Chances are you already have someone in your life that embodies this positive end of the spectrum. Hint: Look to the friend that can seemingly “eat anything and not gain weight.” While we may secretly avoid such carefree friends, more often than not they aren’t blessed with a roaring engine of a metabolism. So, what’s going on? Chances are this friend probably eats moderately because food isn’t dominating her mind and behavior. Chances are she isn’t caught in the extremes of “good” and then the (inevitable) “bad” eating (i.e. bingeing).
What does this look like on a daily basis? For starters, you think about food a lot less. Every encounter with your plate doesn’t feel like a moral challenge. You easily forgive yourself when you have a ”slip-up.” Your moods are no longer a projection of your latest “weigh-in” or tracking “points” in your weight loss “progress.”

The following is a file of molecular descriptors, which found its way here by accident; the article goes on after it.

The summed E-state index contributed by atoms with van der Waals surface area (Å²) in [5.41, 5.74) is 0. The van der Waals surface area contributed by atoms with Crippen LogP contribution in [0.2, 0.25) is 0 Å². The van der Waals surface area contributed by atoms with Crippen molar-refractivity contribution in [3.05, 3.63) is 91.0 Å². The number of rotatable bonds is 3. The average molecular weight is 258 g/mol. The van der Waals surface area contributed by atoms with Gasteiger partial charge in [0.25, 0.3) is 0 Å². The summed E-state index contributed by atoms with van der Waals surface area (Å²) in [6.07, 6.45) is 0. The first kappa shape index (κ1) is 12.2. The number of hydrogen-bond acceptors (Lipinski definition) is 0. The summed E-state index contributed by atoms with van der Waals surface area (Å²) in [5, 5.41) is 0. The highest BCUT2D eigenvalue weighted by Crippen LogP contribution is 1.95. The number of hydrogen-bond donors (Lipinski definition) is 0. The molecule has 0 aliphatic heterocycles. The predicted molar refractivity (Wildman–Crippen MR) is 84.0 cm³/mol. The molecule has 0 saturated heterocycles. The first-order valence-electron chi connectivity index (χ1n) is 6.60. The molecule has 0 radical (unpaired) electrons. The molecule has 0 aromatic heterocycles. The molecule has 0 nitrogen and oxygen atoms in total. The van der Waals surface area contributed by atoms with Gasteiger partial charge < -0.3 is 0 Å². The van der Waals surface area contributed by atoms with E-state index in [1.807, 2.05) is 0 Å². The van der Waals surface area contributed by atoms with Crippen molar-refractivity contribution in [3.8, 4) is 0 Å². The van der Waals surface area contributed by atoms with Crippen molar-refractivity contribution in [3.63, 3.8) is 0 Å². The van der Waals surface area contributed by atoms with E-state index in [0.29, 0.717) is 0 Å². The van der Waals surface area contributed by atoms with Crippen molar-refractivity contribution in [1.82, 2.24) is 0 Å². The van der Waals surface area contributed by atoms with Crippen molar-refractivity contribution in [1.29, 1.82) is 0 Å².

Here are a couple of snapshots of what this looked like for recent Truce with Food participants:
- Now that she knows which foods work best for her body, this participant feels confident making the healthy choice. Prior to Truce, she was running away from the judgement of the scale, not towards a life she wanted. She lost five pounds and her previously tight “goal” shorts now fit.
- Another client stressed about an upcoming vacation. We redefined what moderation would look like on this vacation, a definition that was embracing enough to include “homemade wine and pasta and sometimes luscious greens.” Without the constant stress of monitoring and guilt, this client returned from her trip not only with fantastic memories, but without gaining a single pound.
- By getting to what her body insecurity was really about, this participant grew confident not only in her body, but her life. With this new found self worth, she negotiated a higher fee for her business services—and got it!